New attack vectors introduced at CES

The annual Consumer Electronics Show (CES) is underway this week, and companies are unveiling their upcoming advances in technology.

So far, I’ve read about two things that can be attached to networks, bringing security concerns with them.

First, echoing an earlier post of mine, Samsung has announced a washer and dryer with wi-fi.

The reasoning behind this is that consumers can remotely start and monitor their laundry through smartphone apps, plus get alerts when it’s done.  This actually sounds pretty cool.

Of course the concern is that you are adding a strange new appliance to your home network.  I haven’t seen the full details of how the washer and dryer communicate, but its possible that they could become pivot points for someone to get into your network.

Here’s a plausible scenario:  Someone buys this washer and dryer set and puts it in their home.  They modify the firmware to include a secret backdoor, and sell their house with the washer and dryer included.

This previous owner now has internal access to the new owner’s network.  They can use that connection for illegal or unscrupulous activities, attracting any law enforcement response to the unsuspecting new owner.  They will claim innocence and insist they were hacked, but if there’s no rootkit or botnet found on their machines, will anyone think to look at the washer and dryer?

The other new product to include a network connection at this year’s CES is the Nikon D4.

This new flagship camera boasts many impressive advances (as it should for the $6,000 price tag).

One feature is the ability to connect directly to a network, and then be controlled via web browser.

The really interesting thing here is that the camera is running a lightweight http server.  Like the washer and dryer, this can potentialy be modified for nefarious purposes.  Unlike the washer and dryer, this is a portable device that could be plugged into any ethernet network (or hooked up to wi-fi).  So, someone hacks the firmware so that the http server does something evil (backdoor, spreads a worm, etc.).  Then just plugs the camera into a network they want to attack.

Of course, a properly secured network would not allow a rogue device to communicate with anything, but properly secured networks are few and far between.




I’m going to interrupt my usual technical blogging to:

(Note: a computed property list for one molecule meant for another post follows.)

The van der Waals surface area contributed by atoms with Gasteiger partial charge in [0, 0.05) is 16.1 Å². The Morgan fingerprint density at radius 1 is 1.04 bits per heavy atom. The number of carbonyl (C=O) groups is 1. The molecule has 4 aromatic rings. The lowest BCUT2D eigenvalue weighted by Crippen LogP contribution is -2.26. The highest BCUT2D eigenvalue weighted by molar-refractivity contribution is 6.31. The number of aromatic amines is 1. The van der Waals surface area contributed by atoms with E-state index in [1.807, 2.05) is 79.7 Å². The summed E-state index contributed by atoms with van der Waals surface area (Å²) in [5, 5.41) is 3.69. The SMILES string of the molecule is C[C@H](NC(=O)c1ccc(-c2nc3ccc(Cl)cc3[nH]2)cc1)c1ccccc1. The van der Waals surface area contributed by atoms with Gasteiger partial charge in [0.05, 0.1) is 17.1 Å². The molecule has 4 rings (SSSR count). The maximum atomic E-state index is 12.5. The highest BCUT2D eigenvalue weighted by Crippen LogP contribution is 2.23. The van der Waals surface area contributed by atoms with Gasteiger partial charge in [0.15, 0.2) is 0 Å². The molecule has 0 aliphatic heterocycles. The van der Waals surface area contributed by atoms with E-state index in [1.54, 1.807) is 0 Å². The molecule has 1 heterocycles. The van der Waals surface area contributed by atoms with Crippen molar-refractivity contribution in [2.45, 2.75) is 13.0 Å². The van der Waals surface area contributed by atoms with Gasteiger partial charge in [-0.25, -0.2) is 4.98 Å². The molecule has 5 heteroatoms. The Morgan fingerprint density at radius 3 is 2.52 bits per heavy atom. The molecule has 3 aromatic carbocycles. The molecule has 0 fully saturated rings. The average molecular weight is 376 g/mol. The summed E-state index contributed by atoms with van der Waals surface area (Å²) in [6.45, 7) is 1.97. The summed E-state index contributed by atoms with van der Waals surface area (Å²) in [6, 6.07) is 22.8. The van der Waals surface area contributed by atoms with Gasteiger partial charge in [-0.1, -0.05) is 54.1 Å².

1. Plug a contest that I’d rather enjoy winning.  Crave Photography ( is running a giveaway, with the top prize being a high quality 85mm lens in either Nikon or Canon mount.
  2. Begin my first non-security post (I have a new security post coming immediately after this one if anyone is interested)*

To stay on topic with the contest, I’ll do this first non-security post on photography.

My wife and I spend a lot of our spare time taking pictures of our children.  My son is nearly three, and my daughter just turned  one.


This makes photographing them very challenging.  To get a crisp image indoors you generally need a shutter speed somewhere north of 1/125.  There are a few ways we have tried to get good pictures with varying amounts of frustration:

  1. Use a direct flash.
    • PROS – lots of light, good shutter speed
    • CONS – can cause harsh shadows and blackout background
  2. Use an indirect flash (bounce behind)
    • PROS – Evenly lights subject and background, good shutter speed
    • CONS – Can add color cast if not bouncing off white surface, some angles cast odd shadows
  3. Use a fast lens wide open
    • PROS – Can utilize natural/available lighting
    • CONS – If shooting close up, the depth of field is unforgivingly small.
  4. Push the ISO to its limits
    • PROS – Can get your ideal shutter and aperture for the shot using natural/available light
    • CONS – depending on the camera, noise in the image may be unacceptable.

I think the next step would be to set up studio lighting, but there is no chance of that happening anytime soon.  Our house is cramped enough as is.

Anyway, I just wanted to post a little something to get started on my photography writing.  I’ll probably add more posts with pictures in the future.


*At the time of writing I have approximately one person reading this blog.  Thanks Will.